83 Percent Of NYC Restaurants Couldn't Pay July Rent: Survey

Matt Troutman
·2 min read

NEW YORK CITY — July proved another tough month for New York City's bars and restaurants amid the continued coronavirus crisis, a new survey found.

A full 83 percent of city eateries could not pay their full rent in July, according to a NYC Hospitality Alliance survey. Thirty-seven percent of those businesses couldn't pay any rent, the survey states.

"Restaurants and nightlife venues are essential to the economic and social fabric of our city, but they are struggling to survive and absent immediate and sweeping relief so many will be forced to close permanently," said Andrew Rigie, executive director of the NYC Hospitality Alliance, in a statement.

The rent report surveyed about 500 people who own or run bars, restaurants and nightlife establishments in the city. Their responses detail not only difficulties making July's rent with indoor dining still on hold, but also troubles with landlords.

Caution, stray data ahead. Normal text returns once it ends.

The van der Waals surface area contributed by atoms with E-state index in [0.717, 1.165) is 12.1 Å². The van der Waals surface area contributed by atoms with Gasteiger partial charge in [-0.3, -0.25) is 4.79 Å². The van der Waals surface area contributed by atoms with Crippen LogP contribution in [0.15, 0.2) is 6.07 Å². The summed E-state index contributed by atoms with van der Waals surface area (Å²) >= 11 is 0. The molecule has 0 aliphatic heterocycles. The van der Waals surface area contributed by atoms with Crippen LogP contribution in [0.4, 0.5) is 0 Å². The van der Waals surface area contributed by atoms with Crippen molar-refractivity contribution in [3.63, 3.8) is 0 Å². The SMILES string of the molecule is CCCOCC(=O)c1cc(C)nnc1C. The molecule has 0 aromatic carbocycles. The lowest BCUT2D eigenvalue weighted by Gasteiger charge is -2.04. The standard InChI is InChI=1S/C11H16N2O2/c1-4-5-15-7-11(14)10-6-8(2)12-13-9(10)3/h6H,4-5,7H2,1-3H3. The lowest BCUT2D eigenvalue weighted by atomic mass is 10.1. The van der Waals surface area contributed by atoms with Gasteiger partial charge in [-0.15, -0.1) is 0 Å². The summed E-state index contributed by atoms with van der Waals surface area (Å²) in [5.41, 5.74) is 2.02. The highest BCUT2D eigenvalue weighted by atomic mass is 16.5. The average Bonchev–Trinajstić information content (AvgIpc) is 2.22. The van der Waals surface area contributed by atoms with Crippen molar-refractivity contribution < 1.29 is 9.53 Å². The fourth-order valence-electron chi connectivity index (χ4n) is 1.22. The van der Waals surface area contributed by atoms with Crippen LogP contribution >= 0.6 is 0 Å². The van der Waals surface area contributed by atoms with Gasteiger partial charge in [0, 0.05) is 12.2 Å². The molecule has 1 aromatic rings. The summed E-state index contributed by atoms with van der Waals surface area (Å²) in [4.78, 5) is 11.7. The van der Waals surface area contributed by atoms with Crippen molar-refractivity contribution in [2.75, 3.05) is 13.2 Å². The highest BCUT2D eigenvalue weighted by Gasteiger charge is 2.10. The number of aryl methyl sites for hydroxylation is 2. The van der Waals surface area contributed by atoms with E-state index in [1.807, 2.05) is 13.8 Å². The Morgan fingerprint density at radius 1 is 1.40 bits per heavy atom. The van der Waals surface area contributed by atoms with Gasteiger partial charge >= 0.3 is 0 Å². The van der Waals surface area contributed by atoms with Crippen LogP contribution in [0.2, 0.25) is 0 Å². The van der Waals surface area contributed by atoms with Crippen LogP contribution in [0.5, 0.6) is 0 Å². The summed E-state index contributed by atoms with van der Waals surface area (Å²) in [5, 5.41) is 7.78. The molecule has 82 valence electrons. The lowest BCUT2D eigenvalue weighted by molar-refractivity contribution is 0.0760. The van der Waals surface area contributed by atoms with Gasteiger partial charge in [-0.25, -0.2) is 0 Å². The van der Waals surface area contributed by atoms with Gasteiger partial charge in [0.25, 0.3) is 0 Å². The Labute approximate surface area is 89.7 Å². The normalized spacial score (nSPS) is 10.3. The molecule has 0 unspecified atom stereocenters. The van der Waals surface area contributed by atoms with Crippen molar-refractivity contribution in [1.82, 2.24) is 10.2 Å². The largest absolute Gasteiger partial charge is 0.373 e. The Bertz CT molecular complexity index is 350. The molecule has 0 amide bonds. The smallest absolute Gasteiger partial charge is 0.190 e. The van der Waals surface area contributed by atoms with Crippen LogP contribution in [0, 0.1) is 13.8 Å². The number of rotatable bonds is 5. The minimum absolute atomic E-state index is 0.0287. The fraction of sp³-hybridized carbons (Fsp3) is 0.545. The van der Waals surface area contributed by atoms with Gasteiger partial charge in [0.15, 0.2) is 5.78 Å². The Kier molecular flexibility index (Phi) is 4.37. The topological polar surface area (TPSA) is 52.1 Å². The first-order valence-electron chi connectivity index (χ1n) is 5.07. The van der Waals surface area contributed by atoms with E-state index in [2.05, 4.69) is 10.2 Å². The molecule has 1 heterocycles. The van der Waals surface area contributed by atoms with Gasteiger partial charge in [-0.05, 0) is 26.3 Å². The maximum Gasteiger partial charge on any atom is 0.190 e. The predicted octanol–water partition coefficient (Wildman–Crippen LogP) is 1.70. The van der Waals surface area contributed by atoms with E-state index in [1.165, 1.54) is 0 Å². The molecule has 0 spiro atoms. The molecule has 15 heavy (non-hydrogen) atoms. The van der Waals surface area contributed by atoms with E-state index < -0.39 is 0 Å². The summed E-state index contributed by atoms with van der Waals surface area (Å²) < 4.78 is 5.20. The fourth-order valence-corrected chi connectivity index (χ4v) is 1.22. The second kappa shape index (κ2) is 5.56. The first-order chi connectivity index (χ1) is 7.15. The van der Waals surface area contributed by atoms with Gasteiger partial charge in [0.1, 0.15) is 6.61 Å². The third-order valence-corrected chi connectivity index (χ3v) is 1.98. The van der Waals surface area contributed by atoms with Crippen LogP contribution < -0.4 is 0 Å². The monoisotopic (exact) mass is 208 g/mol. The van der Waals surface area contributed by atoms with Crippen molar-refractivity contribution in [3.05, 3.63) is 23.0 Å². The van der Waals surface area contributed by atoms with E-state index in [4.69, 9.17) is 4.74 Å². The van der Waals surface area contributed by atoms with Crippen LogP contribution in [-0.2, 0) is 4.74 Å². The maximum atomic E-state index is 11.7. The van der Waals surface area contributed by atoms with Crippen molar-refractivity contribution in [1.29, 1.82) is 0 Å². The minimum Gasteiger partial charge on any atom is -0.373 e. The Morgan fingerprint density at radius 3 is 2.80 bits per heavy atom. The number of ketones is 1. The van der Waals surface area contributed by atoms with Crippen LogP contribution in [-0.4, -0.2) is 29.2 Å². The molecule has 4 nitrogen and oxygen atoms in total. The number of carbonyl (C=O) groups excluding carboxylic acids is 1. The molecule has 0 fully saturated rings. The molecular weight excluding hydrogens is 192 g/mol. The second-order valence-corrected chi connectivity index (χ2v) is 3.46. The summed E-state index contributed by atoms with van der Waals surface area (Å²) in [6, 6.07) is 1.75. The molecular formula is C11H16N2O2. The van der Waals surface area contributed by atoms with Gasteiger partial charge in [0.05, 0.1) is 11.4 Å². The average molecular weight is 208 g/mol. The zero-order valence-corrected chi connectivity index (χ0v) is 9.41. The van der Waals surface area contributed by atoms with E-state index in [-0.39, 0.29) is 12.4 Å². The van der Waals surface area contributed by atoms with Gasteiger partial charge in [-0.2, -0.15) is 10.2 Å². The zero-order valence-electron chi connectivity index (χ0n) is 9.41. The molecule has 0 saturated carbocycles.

Landlords — 71 percent of them — refused to waive rent because of coronavirus, the survey found. What's more, 61 percent of landlords would not defer rent payments and 90 percent of them would not formally renegotiate leases, according to the results.

The NYC Hospitality Alliance released the survey results the same morning Mayor Bill de Blasio announced the city's "Open Restaurants" outdoor dining program would return next year.

De Blasio praised the program as a success that helped bring 80,000 workers back to their jobs. But the Alliance, in a release, stated the outdoor dining has not generated enough revenue for restaurants and bars to cover their rent and expenses.

Indoor dining remains on pause in New York City, the Alliance noted. Until the "necessary" pause ends, eateries will remain impacted, Rigie said.

"Small businesses urgently need solutions from government leaders at the city, state, and federal level, inclusive of extending the moratorium on evictions, extending the suspension of personal liability guarantees in leases, pausing commercial rent taxes, providing landlords with needed support, and infusing small businesses with enough cash to weather the storm," Rigie said in a statement.

The survey results can be read here.


This article originally appeared on the New York City Patch